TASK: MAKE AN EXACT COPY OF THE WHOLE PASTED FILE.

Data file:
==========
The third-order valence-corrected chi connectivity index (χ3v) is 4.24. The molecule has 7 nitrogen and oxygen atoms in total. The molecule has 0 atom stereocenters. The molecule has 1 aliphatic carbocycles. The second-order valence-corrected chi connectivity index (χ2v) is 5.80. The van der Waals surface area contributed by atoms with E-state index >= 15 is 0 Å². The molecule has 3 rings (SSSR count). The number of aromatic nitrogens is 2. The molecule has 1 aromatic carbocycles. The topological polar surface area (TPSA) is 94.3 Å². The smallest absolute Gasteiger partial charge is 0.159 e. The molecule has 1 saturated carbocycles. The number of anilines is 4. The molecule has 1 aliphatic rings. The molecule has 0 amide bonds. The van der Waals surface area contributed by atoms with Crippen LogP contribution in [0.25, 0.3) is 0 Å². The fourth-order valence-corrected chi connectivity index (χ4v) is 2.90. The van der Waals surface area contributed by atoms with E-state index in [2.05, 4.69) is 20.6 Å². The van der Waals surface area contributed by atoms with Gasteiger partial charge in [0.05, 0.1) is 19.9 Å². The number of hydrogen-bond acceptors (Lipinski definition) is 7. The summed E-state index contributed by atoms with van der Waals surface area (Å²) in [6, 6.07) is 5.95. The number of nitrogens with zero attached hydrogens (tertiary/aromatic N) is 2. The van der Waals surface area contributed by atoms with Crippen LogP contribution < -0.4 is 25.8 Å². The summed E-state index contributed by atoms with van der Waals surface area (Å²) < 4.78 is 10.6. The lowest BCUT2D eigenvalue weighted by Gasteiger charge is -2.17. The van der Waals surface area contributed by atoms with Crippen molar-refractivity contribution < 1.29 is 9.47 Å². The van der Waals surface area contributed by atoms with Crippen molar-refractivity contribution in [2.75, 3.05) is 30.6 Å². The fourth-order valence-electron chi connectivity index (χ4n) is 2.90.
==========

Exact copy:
The third-order valence-corrected chi connectivity index (χ3v) is 4.24. The molecule has 7 nitrogen and oxygen atoms in total. The molecule has 0 atom stereocenters. The molecule has 1 aliphatic carbocycles. The second-order valence-corrected chi connectivity index (χ2v) is 5.80. The van der Waals surface area contributed by atoms with E-state index >= 15 is 0 Å². The molecule has 3 rings (SSSR count). The number of aromatic nitrogens is 2. The molecule has 1 aromatic carbocycles. The topological polar surface area (TPSA) is 94.3 Å². The smallest absolute Gasteiger partial charge is 0.159 e. The molecule has 1 saturated carbocycles. The number of anilines is 4. The molecule has 1 aliphatic rings. The molecule has 0 amide bonds. The van der Waals surface area contributed by atoms with Crippen LogP contribution in [0.25, 0.3) is 0 Å². The fourth-order valence-corrected chi connectivity index (χ4v) is 2.90. The van der Waals surface area contributed by atoms with E-state index in [2.05, 4.69) is 20.6 Å². The van der Waals surface area contributed by atoms with Gasteiger partial charge in [0.05, 0.1) is 19.9 Å². The number of hydrogen-bond acceptors (Lipinski definition) is 7. The summed E-state index contributed by atoms with van der Waals surface area (Å²) in [6, 6.07) is 5.95. The number of nitrogens with zero attached hydrogens (tertiary/aromatic N) is 2. The van der Waals surface area contributed by atoms with Crippen LogP contribution < -0.4 is 25.8 Å². The summed E-state index contributed by atoms with van der Waals surface area (Å²) < 4.78 is 10.6. The lowest BCUT2D eigenvalue weighted by Gasteiger charge is -2.17. The van der Waals surface area contributed by atoms with Crippen molar-refractivity contribution < 1.29 is 9.47 Å². The van der Waals surface area contributed by atoms with Crippen molar-refractivity contribution in [2.75, 3.05) is 30.6 Å². The fourth-order valence-electron chi connectivity index (χ4n) is 2.90.